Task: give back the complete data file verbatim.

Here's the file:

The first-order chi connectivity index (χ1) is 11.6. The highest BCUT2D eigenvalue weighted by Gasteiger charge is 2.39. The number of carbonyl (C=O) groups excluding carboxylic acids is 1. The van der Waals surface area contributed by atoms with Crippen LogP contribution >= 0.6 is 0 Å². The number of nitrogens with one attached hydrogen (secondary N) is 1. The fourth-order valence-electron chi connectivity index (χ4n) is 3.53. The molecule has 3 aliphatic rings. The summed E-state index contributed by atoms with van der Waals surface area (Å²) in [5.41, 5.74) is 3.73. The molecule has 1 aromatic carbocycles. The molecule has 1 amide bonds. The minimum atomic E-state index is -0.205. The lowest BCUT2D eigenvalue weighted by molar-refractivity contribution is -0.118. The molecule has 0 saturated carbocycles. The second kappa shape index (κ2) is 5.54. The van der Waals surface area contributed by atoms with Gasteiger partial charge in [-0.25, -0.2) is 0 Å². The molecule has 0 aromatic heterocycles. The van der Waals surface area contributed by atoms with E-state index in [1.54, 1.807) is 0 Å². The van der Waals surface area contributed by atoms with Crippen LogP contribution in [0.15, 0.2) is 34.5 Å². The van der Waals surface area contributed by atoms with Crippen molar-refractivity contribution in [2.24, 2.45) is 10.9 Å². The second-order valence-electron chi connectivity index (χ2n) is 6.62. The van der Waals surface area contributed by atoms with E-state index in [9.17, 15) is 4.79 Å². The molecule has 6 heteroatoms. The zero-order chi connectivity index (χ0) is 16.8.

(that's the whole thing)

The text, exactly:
The first-order chi connectivity index (χ1) is 11.6. The highest BCUT2D eigenvalue weighted by Gasteiger charge is 2.39. The number of carbonyl (C=O) groups excluding carboxylic acids is 1. The van der Waals surface area contributed by atoms with Crippen LogP contribution >= 0.6 is 0 Å². The number of nitrogens with one attached hydrogen (secondary N) is 1. The fourth-order valence-electron chi connectivity index (χ4n) is 3.53. The molecule has 3 aliphatic rings. The summed E-state index contributed by atoms with van der Waals surface area (Å²) in [5.41, 5.74) is 3.73. The molecule has 1 aromatic carbocycles. The molecule has 1 amide bonds. The minimum atomic E-state index is -0.205. The lowest BCUT2D eigenvalue weighted by molar-refractivity contribution is -0.118. The molecule has 0 saturated carbocycles. The second kappa shape index (κ2) is 5.54. The van der Waals surface area contributed by atoms with Gasteiger partial charge in [-0.25, -0.2) is 0 Å². The molecule has 0 aromatic heterocycles. The van der Waals surface area contributed by atoms with E-state index in [1.54, 1.807) is 0 Å². The van der Waals surface area contributed by atoms with Crippen LogP contribution in [0.15, 0.2) is 34.5 Å². The van der Waals surface area contributed by atoms with Crippen molar-refractivity contribution in [2.24, 2.45) is 10.9 Å². The second-order valence-electron chi connectivity index (χ2n) is 6.62. The van der Waals surface area contributed by atoms with E-state index in [9.17, 15) is 4.79 Å². The molecule has 6 heteroatoms. The zero-order chi connectivity index (χ0) is 16.8.